I’ve been writing over the past couple of days about Groupon and Zynga, stocks I consider prime examples of the Greater Fool theory in action. GF answers the question of why any investors, particularly professionals, would buy shares of either offering, given the obvious flaws in their operating models.
Let’s take the other side of the coin today.
Why would anyone want to put his firm’s name on the red herring as a sponsor/seller of merchandise like this?
More than that, in both the GRPN and FB cases, the companies submitted initial S-1 registration statements to the SEC that the regulator rejected. GRPN tried to define a new kind of operating “profit” that excluded major cost elements. FB didn’t mention that its high-earning US and European businesses were being hurt dramatically by users’ shift from access by computer to smartphones. Why would underwriters take the reputational damage that comes with encouraging/condoning such behavior?
The reason not to push these names, or to try to paper over problems, is obvious:
the stocks in question were arguably overpriced, with nowhere to go but down. Money management clients would lose money by buying them. This would make them unhappy, endanger their careers and generally weaken the bonds of trust that tie them to the underwriters. The flow of commission money to the underwriters would decline.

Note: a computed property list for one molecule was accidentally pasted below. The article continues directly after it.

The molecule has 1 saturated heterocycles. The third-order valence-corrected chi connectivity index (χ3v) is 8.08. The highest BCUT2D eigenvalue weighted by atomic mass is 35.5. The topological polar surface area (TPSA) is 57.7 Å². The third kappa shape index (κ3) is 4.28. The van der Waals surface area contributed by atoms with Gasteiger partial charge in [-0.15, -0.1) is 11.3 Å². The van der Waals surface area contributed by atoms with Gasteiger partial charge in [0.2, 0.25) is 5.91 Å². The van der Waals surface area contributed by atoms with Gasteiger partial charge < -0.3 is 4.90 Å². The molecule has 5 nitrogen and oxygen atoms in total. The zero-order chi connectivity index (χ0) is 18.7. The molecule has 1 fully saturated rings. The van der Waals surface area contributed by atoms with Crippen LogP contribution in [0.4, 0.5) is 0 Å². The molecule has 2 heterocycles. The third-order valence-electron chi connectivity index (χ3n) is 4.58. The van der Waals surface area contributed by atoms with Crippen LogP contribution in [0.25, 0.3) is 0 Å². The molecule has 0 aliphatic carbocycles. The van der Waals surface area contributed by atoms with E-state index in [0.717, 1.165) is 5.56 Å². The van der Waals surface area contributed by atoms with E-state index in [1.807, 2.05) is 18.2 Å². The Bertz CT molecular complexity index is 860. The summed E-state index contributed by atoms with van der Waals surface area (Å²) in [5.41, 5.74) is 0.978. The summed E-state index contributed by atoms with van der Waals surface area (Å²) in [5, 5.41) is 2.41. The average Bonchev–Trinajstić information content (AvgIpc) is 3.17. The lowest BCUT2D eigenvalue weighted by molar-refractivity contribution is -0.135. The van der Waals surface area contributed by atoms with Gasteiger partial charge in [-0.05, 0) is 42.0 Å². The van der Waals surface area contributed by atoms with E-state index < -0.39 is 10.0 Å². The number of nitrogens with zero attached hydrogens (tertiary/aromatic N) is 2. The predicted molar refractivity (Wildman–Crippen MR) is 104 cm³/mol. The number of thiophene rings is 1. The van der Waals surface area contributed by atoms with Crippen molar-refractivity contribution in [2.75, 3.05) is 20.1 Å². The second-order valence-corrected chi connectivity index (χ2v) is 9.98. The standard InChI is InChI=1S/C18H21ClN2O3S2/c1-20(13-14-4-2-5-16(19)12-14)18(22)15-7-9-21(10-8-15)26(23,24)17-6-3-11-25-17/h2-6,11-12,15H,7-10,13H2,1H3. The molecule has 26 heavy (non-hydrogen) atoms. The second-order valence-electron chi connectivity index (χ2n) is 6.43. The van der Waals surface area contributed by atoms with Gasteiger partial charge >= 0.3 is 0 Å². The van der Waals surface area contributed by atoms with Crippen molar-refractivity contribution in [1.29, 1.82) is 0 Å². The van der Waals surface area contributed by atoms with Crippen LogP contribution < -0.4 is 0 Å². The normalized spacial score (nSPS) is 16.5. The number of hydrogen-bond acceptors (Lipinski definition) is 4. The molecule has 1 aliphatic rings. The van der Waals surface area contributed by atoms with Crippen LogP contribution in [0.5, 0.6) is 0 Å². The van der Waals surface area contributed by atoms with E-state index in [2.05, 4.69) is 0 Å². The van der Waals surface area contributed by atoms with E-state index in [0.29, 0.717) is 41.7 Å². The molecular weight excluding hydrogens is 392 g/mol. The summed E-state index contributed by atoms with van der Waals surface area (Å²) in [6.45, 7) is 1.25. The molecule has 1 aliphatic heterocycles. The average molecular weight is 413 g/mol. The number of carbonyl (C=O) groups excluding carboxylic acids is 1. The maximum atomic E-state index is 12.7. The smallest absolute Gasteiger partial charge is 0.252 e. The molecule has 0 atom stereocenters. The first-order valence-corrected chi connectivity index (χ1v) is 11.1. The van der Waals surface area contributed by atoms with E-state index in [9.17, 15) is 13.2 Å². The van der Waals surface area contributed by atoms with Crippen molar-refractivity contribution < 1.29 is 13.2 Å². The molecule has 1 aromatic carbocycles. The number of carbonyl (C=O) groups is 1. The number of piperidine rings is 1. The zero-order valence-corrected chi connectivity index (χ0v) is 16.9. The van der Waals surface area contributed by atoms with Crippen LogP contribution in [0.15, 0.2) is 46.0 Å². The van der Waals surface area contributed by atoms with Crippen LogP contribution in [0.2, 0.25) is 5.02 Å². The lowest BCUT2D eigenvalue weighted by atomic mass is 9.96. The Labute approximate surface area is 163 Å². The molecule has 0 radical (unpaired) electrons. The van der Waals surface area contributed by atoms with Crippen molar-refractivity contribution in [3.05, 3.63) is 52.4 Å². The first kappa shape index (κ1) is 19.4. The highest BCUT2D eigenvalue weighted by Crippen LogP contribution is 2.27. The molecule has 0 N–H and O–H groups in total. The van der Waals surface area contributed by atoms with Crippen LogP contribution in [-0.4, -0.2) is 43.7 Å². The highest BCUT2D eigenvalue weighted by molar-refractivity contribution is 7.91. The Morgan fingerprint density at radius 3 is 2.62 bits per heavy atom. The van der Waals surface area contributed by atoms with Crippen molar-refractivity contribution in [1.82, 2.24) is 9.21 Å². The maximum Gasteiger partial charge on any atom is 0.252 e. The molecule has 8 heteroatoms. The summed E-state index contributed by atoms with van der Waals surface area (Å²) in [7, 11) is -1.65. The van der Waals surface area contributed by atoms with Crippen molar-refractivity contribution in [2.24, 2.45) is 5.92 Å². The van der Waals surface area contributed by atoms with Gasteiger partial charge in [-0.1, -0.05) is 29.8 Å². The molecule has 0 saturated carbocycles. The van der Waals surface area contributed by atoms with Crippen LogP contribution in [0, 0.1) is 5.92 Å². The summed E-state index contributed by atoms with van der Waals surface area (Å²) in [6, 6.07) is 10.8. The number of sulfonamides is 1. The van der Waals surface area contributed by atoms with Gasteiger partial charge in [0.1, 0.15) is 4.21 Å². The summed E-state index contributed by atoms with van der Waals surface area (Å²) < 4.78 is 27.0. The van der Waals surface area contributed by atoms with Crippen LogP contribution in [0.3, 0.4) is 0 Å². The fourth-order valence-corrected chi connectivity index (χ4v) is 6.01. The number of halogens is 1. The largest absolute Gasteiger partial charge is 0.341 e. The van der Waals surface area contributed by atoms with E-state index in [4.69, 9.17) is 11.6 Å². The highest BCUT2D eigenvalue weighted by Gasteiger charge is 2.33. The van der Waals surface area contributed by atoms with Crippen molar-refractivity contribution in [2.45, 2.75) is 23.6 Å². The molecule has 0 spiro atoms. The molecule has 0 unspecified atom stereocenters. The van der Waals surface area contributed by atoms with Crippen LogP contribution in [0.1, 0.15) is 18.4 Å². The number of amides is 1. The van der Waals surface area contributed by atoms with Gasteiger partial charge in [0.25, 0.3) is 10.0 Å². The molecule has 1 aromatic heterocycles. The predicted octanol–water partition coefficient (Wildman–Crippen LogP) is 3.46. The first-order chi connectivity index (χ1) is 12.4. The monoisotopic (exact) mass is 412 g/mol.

Also, in my (long) experience, such anti-money manager behavior is highly unusual. In fact, the only parallel I can come up with is the waning days of the 1980s junk bond market, when very weak offerings were the order of the day. (To be clear, I don’t believe that anything like the unhealthy and unethically close relationship between Drexel and key junk bond fund managers exists today.)
I have three thoughts:
1. The underwriters–both the firms and the individual investment bankers–spent a lot of time and effort courting the companies. Especially for the individual investment bankers, a payoff on this investment was much more important than maintaining good relations with money management clients.
2. Their unusually anti-money manager behavior implies to be that creating successful (read: very high-priced) debuts for GRPN and ZNGA were do-or-die events for the fortunes of the tech bankers involved. They apparently saw no percentage at all in considering how money managers–or individual investors–would be hurt by subscribing for the issues. It was okay for the issues to crash and burn. Therefore, no new social media IPOs are on the horizon.
3. The bankers think the negative fallout on their business from these dud issues will be minimal. Yes, some managers may lose their jobs. So what,the bankers think (read Liar’s Poker if you think this is too harsh). The new guys won’t know what happened in late 2011. Less starry-eyed portfolio managers will have short memories. They won’t hold a grudge and will evaluate future issues on their merits, not on the present bad behavior.
Of these conclusions, I think the most interesting is the suggestion that social media IPOs are over for the foreseeable future. But the series of dud offerings may also be harbingers of a more adversarial and confrontational attitude in the future between bankers and portfolio managers.